WHEN ROSTOCK-LICHTENHAGEN BURNED
They were ordinary citizens from Rostock-Lichtenhagen that let out their pent-up hatred and frustration in the summer in 1992.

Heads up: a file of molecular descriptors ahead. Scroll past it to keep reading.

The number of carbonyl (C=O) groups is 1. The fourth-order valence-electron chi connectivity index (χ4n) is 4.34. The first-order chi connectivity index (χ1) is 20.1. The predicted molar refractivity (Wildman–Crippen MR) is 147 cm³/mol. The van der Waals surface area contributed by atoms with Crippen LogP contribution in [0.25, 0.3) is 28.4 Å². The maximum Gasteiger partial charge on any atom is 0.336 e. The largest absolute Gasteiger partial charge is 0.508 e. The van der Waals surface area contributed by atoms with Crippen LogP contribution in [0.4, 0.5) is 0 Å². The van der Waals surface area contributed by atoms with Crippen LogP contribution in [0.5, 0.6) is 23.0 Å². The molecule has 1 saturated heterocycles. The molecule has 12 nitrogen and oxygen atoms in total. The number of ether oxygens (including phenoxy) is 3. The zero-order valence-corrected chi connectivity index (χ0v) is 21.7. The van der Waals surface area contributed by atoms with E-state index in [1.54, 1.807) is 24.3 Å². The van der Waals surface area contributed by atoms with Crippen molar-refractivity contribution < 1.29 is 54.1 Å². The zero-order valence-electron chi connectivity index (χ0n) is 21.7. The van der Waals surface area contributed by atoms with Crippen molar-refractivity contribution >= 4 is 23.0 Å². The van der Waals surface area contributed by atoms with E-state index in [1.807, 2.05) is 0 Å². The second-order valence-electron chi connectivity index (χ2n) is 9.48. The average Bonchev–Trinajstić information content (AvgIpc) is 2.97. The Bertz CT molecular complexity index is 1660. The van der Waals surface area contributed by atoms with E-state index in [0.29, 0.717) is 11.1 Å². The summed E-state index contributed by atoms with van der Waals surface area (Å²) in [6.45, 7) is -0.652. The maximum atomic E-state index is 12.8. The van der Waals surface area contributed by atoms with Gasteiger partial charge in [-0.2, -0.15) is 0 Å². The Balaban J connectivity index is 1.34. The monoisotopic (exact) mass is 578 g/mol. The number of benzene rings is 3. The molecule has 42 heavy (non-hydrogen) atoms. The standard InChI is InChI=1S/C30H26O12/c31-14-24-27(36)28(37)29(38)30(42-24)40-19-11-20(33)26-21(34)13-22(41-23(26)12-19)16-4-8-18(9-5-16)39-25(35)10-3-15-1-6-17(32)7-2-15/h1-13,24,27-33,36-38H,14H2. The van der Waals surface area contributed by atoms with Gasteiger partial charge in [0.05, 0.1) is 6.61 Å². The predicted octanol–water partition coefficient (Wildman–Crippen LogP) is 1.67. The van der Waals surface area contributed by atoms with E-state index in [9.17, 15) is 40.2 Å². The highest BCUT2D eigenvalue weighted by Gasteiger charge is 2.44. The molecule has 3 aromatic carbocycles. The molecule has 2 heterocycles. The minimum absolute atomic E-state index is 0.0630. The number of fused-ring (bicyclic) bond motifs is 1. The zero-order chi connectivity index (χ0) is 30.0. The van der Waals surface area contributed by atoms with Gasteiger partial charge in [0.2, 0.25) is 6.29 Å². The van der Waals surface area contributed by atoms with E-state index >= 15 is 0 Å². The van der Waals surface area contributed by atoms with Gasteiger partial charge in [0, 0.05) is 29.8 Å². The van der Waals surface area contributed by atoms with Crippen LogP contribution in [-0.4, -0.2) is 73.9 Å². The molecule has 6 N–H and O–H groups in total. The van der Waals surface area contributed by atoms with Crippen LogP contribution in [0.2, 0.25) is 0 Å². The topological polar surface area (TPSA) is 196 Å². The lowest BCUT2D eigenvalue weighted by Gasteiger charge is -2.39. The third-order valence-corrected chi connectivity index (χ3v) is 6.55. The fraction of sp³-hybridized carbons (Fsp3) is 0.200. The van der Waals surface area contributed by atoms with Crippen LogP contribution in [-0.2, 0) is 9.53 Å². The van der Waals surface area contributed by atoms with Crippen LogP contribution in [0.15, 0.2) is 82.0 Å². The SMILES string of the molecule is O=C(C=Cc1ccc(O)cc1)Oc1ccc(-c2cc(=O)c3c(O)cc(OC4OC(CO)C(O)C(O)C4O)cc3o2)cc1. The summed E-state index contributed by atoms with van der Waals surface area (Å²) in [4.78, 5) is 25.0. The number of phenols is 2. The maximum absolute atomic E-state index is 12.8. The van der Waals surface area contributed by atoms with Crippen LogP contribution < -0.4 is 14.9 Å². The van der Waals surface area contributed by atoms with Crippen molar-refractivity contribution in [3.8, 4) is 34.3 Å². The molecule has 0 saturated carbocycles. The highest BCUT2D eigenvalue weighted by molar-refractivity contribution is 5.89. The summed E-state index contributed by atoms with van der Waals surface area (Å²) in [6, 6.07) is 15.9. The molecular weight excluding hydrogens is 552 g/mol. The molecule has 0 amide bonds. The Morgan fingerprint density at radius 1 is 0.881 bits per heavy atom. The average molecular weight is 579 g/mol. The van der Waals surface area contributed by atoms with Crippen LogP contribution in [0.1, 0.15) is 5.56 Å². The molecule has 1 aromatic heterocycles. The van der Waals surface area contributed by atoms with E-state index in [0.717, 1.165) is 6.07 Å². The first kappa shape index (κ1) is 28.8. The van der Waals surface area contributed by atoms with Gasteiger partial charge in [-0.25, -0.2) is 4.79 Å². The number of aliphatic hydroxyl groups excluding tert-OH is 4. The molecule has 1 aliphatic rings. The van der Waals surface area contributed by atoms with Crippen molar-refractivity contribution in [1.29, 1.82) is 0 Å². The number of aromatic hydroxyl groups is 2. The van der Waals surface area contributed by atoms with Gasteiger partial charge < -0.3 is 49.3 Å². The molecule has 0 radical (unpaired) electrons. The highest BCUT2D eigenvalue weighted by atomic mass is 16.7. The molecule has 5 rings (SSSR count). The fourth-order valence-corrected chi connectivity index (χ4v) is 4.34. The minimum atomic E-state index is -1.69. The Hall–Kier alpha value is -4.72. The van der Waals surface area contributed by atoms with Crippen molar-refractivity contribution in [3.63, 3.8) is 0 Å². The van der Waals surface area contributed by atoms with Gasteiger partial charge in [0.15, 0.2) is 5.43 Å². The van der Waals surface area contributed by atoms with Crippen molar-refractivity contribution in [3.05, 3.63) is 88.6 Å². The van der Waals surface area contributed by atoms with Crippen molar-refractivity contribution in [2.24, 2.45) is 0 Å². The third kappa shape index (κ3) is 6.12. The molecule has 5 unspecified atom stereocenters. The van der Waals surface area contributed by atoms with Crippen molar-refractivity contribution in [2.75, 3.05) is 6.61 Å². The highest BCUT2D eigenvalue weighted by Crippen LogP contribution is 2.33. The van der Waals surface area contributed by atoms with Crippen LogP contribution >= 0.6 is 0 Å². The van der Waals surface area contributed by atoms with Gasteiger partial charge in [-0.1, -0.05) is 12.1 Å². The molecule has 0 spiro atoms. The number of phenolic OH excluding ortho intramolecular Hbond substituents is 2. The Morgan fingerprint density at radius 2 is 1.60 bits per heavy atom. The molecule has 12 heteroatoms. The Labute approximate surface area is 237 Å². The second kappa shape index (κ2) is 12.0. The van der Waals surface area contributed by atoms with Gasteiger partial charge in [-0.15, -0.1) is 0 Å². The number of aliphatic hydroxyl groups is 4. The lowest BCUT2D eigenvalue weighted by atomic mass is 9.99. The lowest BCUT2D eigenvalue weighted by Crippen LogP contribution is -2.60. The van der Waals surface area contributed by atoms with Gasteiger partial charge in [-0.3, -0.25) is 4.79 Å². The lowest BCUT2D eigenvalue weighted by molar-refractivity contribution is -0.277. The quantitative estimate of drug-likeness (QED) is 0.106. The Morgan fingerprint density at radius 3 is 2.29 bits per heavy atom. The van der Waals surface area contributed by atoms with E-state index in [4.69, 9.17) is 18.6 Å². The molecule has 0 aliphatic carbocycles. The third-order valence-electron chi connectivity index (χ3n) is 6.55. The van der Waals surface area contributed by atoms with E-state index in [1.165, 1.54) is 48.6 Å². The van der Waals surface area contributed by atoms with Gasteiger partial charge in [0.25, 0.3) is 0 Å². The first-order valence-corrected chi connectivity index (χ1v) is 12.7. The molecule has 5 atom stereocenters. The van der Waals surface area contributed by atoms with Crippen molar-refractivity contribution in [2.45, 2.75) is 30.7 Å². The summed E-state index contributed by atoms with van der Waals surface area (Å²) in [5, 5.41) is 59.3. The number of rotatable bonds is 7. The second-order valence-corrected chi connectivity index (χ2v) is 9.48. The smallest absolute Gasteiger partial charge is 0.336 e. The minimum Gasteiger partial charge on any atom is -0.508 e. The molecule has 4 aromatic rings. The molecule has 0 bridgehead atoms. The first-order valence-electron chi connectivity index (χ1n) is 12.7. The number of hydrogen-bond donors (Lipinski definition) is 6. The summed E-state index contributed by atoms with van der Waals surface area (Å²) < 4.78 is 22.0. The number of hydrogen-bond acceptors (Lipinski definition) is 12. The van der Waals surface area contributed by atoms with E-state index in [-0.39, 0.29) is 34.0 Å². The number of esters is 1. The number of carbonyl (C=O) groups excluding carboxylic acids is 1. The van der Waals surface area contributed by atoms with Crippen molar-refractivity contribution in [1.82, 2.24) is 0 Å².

Rostock-Lichtenhagen, a new neighborhood built in the 1970s, is a normal residential area. After the fall of the Berlin wall, there were the same problems found here as everywhere else in the East - unemployment, youth crime, frustration. Amidst this background, in a high-rise building in the district, authorities decide to set up the central receiving point for asylum seekers. Soon the community and her residents are overwhelmed by the influx of refugees. Despite many warnings, leaders do nothing to defuse the situation: The politicians of the city of Rostock, Mecklenburg-Vorpommern are bogged down in a jurisdictional dispute. The federal government stokes the debate on the restriction of the right to asylum. And the police are overburdened. In August 1992, the situation escalates to unprecedented levels: for three days and nights right-wing extremists, rioters and ordinary citizens attack the refugee center and the adjacent dormitory for Vietnamese guest workers. The scenes are like those out of a civil war. The film shows how over the years a situation can escalate to an announced disaster because negligent politicians and authorities were unable or unwilling to shoulder their responsibility.